Scarlett Johansson has landed herself in hot water over her newest movie role — and didn’t exactly respond to criticism in the most thoughtful way.
In early 2017, Johansson faced widespread accusations of whitewashing when it was announced she’d be starring in Ghost in the Shell, an adaptation of a Japanese manga. She’s now re-teaming with that film’s director, Rupert Sanders, for an even cringier casting: She’s portraying a transgender man.
In Rub & Tug, Johansson is slated to play the real-life Dante “Tex” Gill, a trans man who had a massage parlor and sex work business in Pittsburgh in the 1970s and ’80s, according to the Hollywood Reporter. Given the ongoing issue of the lack of adequate representation of trans actors and filmmakers, Johansson’s move to take the part is being widely criticized.
The argument goes, essentially, that trans people face increased rates of violence, discrimination, poverty and mental health — and, largely speaking, cisgender people tell their stories on their behalf. They garner awards and nominations in the process, rather than actually allowing trans actors and filmmakers to tell their own stories. (An exception to this is something like the TV show Pose, which makes great efforts to fill its cast and crew with trans people.)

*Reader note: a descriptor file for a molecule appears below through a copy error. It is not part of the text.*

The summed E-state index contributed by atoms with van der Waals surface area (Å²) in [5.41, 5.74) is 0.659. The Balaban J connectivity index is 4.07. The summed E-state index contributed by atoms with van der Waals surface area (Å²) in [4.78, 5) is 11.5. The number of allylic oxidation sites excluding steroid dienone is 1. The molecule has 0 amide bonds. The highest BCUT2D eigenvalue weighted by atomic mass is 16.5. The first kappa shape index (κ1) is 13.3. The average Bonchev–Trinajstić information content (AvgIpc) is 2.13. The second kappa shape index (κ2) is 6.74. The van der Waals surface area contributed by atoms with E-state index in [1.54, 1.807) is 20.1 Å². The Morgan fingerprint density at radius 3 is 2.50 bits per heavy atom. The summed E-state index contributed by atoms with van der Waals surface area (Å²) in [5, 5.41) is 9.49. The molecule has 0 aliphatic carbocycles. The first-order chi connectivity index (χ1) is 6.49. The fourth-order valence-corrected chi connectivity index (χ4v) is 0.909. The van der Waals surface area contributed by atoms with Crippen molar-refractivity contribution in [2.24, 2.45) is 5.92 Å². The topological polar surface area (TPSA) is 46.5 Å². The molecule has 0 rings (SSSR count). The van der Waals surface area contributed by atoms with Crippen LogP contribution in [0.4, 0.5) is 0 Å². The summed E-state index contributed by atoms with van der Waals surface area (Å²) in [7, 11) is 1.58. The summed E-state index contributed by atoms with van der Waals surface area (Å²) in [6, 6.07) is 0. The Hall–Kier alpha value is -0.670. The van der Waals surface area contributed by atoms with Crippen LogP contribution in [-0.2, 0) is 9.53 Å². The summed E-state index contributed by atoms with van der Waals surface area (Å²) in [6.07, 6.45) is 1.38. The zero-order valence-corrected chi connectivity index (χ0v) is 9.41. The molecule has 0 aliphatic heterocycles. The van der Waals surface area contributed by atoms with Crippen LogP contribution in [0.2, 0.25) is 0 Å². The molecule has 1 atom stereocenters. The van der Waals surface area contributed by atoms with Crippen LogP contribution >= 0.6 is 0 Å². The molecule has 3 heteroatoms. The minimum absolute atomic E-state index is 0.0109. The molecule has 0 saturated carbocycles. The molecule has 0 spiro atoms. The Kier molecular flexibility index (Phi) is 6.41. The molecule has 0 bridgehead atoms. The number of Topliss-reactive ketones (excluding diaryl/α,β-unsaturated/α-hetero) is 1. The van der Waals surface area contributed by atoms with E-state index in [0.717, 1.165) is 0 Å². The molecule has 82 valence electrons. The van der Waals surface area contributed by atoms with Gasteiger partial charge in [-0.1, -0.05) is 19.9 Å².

Johansson seems well aware of this history, but perhaps not the importance of it or the role she could play in changing things. In response to the backlash, Johansson said the following in a statement to Bustle:
“Tell them that they can be directed to Jeffrey Tambor, Jared Leto and Felicity Huffman’s reps for comment.”
In case that statement doesn’t mean much to you at first glance, let’s explain: Tambor, Leto and Huffman are cisgender actors who have all portrayed trans people in leading roles. Before being fired surrounding allegations of sexual harassment, Tambor played Maura Pfefferman on Amazon’s Transparent; Leto played Rayon in Dallas Buyers Club, a role for which he won an Oscar; and Huffman played Bree in Transamerica.
Johansson’s response to criticism for playing a trans man is simply to point to other people who have done the same thing and say, “They started it!”